By: Jami Oles, CNT, Holistic Nurse and Health Educator

Urinary tract infections (UTIs) are the second most common type of infection in the body, sending more than eight million people to their healthcare providers every year in the US alone. And while low doses of antibiotics may be prescribed daily for six months or more, this increases the risk of developing antibiotic-resistant strains of the bacteria.

But, experts have discovered that compounds in cranberries, flavonols, may prevent E.coli bacteria from triggering an infection in the first place. These findings will provide a new area of focus for drug developers.

Professor Terri Camesano, from the University of Massachusetts Dartmouth, said: ‘With the emergence of new superbugs that are resistant to current antibiotics, our hope is to better understand the mechanisms of bacterial infection so we can identify potential new antibiotic drug targets.’

According to the US Centers for Disease Control and Prevention, at least two million Americans are infected each year with drug-resistant bacteria, while some 23,000 die from those infections.

In order to cause an infection, bacteria must first adhere to a host and accumulate in sufficient numbers to form a biofilm. The researchers found that the flavonols in cranberry juice helped to prevent E.coli from sticking to a surface, thereby making it impossible to adhere and replicate enough to cause an infection.

E.coli, while often linked with food poisoning, comes in various strains and is responsible for many types of infection, including urinary tract infections. Previous work by Professor Camesano and her colleague Professor Catherine Neto, found that a group of compounds called proanthocyanidins (PACs) likely play a role in cranberry juice’s ability to block bacterial adhesion.

The authors of the study wrote:

“This study is the first to combine an assay-guided fractionation approach with atomic force microscopy to identify cranberry juice constituents that most strongly influence E.coli adhesion forces.’ After the first round of testing, samples that showed the greatest ability to reduce E.coli infection were further separated. The process went on for a number of cycles, further reducing the number of compounds in each sample. This allowed researchers to home in on the key chemicals that prevent the bacteria from sticking together and forming the biofilm. The tests concluded that flavonol galactosides showed the strongest results.”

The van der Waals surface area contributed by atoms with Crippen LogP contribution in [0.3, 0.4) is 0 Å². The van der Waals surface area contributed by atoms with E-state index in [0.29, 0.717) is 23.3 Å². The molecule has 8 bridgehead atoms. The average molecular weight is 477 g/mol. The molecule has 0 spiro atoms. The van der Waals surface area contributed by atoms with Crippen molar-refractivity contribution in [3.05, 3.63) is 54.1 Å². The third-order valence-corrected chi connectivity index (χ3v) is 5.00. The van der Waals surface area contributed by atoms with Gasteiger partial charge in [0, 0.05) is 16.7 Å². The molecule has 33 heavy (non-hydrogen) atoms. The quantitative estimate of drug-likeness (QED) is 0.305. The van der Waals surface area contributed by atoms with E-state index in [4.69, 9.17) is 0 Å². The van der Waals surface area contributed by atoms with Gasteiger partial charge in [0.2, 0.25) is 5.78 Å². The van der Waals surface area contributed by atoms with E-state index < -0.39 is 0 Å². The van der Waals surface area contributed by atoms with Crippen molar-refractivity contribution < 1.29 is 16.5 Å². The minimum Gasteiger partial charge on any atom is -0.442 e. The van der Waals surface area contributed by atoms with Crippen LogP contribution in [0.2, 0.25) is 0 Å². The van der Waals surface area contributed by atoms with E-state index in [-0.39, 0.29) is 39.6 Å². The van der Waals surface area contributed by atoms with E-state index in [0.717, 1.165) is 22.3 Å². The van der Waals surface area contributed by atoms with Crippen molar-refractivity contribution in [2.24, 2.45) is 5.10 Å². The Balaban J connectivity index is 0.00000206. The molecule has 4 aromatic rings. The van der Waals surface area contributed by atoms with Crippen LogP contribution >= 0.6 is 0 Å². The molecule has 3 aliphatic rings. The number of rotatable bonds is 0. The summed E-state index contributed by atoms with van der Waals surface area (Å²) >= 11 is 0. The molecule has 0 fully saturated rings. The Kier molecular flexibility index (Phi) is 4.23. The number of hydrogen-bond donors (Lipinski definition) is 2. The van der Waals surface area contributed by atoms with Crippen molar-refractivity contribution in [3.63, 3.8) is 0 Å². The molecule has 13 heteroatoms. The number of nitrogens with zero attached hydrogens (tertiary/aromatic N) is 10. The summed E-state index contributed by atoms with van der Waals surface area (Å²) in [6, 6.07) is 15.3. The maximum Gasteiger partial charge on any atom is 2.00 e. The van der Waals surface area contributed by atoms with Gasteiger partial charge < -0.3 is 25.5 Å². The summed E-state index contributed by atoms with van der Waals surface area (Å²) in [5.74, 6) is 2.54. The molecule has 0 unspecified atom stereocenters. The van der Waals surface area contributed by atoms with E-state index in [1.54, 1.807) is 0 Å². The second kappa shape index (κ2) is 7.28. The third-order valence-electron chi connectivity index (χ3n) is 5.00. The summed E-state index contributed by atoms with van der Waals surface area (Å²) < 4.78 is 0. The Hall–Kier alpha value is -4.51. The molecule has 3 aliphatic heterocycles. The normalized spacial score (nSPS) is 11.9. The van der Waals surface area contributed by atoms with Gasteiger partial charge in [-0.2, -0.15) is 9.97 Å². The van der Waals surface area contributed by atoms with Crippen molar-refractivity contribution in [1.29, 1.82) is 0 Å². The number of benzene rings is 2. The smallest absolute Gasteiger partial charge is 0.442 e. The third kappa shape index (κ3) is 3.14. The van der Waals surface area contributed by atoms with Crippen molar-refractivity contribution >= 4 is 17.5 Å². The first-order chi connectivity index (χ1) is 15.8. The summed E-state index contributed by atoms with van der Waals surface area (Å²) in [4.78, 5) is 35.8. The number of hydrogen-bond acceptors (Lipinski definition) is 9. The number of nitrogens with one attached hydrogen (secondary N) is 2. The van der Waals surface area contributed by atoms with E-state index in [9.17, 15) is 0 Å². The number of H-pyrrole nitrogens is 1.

The results build on previously published studies, in which Professor Camesano and her team showed that cranberry juice compresses the tiny tendrils on the surface of E.coli bacteria. It is these tendrils that allow the bacteria to bind tightly to the lining of the urinary tract. The change in shape greatly reduces the ability of the bacteria to stay put long enough to trigger an infection.

Flavonols are also likely to affect the ability of the tendrils to bind to surfaces, but in a different way, Professor Camesano noted. The authors wrote: ‘This strongly suggests the anti-adhesive role of other classes of cranberry compounds in conjunction with already known PACs may have implications for development of alternative antibacterial treatments. ‘These compounds should be further explored, both individually and in combination for their antimicrobial properties against various bacterial diseases [to] give us a therapeutic edge against these ‘superbugs.’

Hippocrates had it right, “Let thy food by thy medicine”. I guess we will have to let them take credit for this one, too. As a Natural Practitioner I’m often told that Botanical Medicine is “less than” or is “woo” medicine, and has no science behind it but that couldn’t be further from the truth; quite a bit of botanical medicine does, in fact, have science behind it. Unfortunately, it is only when money stands to be made, that the research is accepted. I just hope they learn to give credit where credit is due because in this instance, it belongs firmly with nature.


The findings are published in The Royal Society of Chemistry Journal Food & Nutrition.

About The Author


Jami Oles, CNT, HHP, Holistic Nurse and Health Educator

Jami is a mother of three and a Holistic Health Practitioner with a 10-year background in Nursing and Emergency Medicine. She is a Certified Nutritional Therapist, Holistic Nurse, EMT and is currently pursuing her PhD in Naturopathic Medicine. Jami is also a member of the American Holistic Nurses Association and regular guest and co-host on WNDB radio’s “Sunrise Today Show”. She is available for local and long distance consultations. You can reach Jami via email [email protected] and/or her Facebook Page: Jami Oles, Holistic Nurse